Lessons of October

A year ago I taught at the Higher School of Economics in St. Petersburg, Russia and spent a beautiful fall with eager students learning from an American Armenia about the history of their country… well, about the Soviet Union, a country which they had never experienced.  From the window of my apartment in central St. Petersburg, overlooking Labor Square and facing the Nikolaevskii Palace (the Palace of Labor), I was impressed by the contrasts in what in 1917 was the capital of the Russian Empire.  The imperial city lay on this side of the river.  Across the Neva were the workers’ districts, Vasilli Island and the Vyborg Side, the latter a fortress of Bolshevik support.  Out in the Finnish Gulf is the naval fortress of Kronstadt, where the sailors and machine gunners were among the most radical men with arms close to the palaces of power.  In ten or fifteen minutes I could walk to Marinskii Palace or the Winter Palace, the headquarters during the revolutionary year of the liberal-conservative Provisional Government that the Bolsheviks overthrew in October.  The built environment impressed by its historical weight.  And yet on the streets, hurrying home from work, were people whose lives seemed far removed from the events of a hundred years ago.  

This was the post-Soviet space.  Instead of anything resembling any form of socialism, neo-liberal capitalism and authoritarian politics reigned.  Talk to the taxi drivers and the university professors, or your landlord and his friends, and you realized that most people share deeply conservative rather than progressive habits of mind.  A combination of relative isolation from much of the world mixed with curiosity about the material comforts and pleasures of the West.  Their sensibilities left over from Soviet times, people exhibited a palpable anxiety about the future and the dangers presented by foreigners and foreign powers.  At the same time Russians clinged to the expectation that government ought to protect and promote its citizens.  Apparently, you can take Russia out of the Soviet Union, but you can’t take the Soviet Union out of Russia. 

Nineteen-seventeen was the second great cataclysm of the short twentieth century, the first being the outbreak of the Great War that set off what many historians, Left and Right, have called the international civil war.  The revolutionaries in Petrograd, as the city was renamed to rid it of anything sounding German, were initially motivated by hunger, cold, and resentment at the callousness and incompetence of the tsarist government.  Women were the first into the streets, on International Women’s Day (February 23 by the Julian calendar, March 8th by the Gregorian), and they shamed the men in the factories to come out onto the streets.  The inchoate rebellion became a revolution when the soldiers, including the imperial guards regiments, refused to fire on the crowds.  The tsar abdicated; Duma politicians set up the Provisional Government; and the workers and soldiers elected their own representatives to the soviets.  The first lesson of the revolution was that ordinary people with only the most perfunctory leadership could make history, topple a three-hundred-old year dynasty, and initiate radical social change with unpredictable consequences.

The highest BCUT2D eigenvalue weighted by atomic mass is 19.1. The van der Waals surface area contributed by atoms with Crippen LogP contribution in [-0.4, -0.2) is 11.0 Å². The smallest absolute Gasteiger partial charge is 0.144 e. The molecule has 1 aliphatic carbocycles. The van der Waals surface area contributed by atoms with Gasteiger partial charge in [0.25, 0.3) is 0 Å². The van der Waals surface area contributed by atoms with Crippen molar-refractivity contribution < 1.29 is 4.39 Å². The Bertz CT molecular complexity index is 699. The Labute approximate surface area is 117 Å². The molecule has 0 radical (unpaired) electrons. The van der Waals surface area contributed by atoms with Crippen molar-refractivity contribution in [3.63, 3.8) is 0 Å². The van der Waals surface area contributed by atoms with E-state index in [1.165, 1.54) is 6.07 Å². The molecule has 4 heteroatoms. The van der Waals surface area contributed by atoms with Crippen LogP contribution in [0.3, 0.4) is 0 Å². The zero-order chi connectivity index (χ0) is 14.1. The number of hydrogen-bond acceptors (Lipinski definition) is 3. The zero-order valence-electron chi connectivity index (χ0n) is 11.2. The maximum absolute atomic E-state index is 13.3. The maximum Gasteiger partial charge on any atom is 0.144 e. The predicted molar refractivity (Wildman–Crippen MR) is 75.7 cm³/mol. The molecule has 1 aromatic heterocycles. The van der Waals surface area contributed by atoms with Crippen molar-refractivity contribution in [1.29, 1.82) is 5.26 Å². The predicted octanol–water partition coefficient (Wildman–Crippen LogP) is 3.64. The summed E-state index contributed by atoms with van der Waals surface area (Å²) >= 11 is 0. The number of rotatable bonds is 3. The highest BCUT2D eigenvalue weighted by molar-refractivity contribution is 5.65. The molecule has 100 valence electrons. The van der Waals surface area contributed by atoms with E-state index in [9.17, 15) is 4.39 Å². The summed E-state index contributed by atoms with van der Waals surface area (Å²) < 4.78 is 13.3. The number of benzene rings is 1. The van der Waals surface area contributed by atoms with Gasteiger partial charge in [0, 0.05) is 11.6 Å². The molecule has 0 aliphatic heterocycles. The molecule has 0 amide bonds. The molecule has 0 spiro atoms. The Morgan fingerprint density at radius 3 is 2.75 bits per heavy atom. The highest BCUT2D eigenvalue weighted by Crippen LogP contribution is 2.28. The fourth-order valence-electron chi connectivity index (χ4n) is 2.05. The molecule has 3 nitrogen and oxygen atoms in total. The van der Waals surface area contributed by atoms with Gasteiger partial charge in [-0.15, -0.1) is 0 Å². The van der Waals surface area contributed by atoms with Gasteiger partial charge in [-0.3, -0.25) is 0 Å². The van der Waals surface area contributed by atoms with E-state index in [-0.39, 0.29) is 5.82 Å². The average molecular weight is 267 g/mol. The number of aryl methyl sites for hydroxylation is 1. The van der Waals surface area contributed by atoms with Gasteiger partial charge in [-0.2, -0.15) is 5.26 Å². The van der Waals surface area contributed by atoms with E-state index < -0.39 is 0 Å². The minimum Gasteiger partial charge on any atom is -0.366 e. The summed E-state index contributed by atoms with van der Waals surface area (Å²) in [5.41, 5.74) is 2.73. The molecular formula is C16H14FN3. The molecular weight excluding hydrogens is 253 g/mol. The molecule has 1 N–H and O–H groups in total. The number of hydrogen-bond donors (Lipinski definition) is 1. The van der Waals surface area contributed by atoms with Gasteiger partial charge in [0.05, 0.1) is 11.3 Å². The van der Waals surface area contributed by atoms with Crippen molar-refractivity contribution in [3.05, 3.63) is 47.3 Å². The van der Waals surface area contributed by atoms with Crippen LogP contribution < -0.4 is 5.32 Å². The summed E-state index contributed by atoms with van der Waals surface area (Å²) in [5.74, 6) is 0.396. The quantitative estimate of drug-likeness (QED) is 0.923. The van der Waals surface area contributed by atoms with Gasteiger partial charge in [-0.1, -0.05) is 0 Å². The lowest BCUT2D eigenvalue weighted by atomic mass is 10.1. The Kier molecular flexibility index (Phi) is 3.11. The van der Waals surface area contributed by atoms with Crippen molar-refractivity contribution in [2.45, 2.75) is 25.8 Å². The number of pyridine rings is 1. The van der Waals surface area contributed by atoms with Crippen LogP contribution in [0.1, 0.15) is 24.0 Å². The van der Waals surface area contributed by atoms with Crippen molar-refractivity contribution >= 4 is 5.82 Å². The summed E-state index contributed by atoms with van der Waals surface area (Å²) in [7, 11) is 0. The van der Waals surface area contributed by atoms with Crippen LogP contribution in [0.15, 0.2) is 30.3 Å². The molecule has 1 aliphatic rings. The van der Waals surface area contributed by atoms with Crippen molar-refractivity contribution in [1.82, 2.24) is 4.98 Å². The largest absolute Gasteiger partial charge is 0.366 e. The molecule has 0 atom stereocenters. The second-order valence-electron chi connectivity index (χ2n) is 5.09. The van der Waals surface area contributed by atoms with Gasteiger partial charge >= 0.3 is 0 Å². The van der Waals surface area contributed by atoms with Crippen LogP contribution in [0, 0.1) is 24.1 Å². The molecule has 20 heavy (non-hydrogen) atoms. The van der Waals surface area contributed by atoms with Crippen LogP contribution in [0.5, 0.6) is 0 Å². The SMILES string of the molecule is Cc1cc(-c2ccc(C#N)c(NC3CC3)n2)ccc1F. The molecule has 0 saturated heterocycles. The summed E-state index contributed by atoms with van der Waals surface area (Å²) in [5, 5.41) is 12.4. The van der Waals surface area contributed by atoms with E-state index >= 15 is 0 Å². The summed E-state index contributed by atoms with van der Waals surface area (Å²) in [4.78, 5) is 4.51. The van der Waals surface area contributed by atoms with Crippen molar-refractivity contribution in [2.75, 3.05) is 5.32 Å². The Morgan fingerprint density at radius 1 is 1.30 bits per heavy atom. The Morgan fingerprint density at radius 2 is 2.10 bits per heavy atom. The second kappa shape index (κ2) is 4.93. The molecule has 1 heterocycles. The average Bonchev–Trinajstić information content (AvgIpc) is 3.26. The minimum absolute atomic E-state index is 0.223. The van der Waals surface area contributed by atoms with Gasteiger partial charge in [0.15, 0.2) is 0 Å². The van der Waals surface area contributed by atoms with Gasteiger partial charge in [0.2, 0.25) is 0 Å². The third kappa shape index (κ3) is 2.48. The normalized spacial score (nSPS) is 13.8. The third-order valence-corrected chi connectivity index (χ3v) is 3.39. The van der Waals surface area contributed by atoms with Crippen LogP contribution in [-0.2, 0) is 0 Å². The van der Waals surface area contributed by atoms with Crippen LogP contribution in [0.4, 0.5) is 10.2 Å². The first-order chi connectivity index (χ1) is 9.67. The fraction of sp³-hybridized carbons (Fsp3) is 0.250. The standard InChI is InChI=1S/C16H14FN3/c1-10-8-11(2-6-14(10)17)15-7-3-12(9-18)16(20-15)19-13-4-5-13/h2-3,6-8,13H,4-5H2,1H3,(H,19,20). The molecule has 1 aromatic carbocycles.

In the seven months that followed Russia experienced a festival of democratic experimentation.  Every constituency in the city, and throughout the country, formed committees, held meetings, elected delegates to congresses, passed resolutions, and expressed directly their fears of counter-revolution and hopes for a more just, egalitarian, and participatory political system and social order.  But civil war was in the air from the very first days with the city and country divided between the lower classes organized in soviets and increasingly becoming more radicalized and gravitating toward the Bolsheviks and the middle and upper classes rapidly losing faith in democracy and turning to strong men and the remnants of the army to reverse the gains of the workers, peasants, and soldiers.  The second lesson of the revolution was that no shared consensus on the future united Russia’s polarized society.  Lenin and the Bolsheviks understood the impossibility of coalition of the “vital forces of the nation” advocated by their former comrades, the Mensheviks, and called for “All Power to the Soviets,” that is, a government excluding the middle and upper classes, what was known as tsentsovoe obshchestvo, and limited to what in Russian was called the demokratiia, the people who worked with their hands or served with arms.  Class conflict in major cities made the victory of the Bolsheviks possible, but Soviet Power was at the same time a declaration of civil war.

Progressively, with the Bolshevik overthrow of the relatively democratically elected Constituent Assembly in January 1918, the emasculation of worker and soviet institutions, and four years of fighting against White counter-revolutionaries, anarchist and peasant armies, foreign interventionists, separatist nationalists, and more moderate socialists, the democratic institutions and practices of 1917 atrophied.  Terror replaced persuasion; military discipline and the prohibition of factions within the Communist Party eliminated the rough and tumble infighting of the Bolsheviks before 1921; bureaucracy burgeoned; and political decision-making narrowed to the Central Committee, then to Politburo, and ultimately to one man, Joseph Stalin.  The harshest lesson of the revolution was that war and civil war polarize politics, undermine democratic choices, and give well-placed elites enormous discretion to shape the nature of the political regime.  Without strong institutions to constraint the actions of those in positions of influence and power, however humane and progressive their ambitions and goals, the will of the people will be compromised, even jettisoned.  This lesson would be made even more starkly with the final crisis of the Soviet Union, when democrats attempted to overthrow Communist rule only to weaken the entire polity.  Self-proclaimed reformers around Boris Yeltsin then carried out their own coup d’état in 1993 and imposed a powerful presidency that eventuated in the authoritarianism of Vladimir Putin.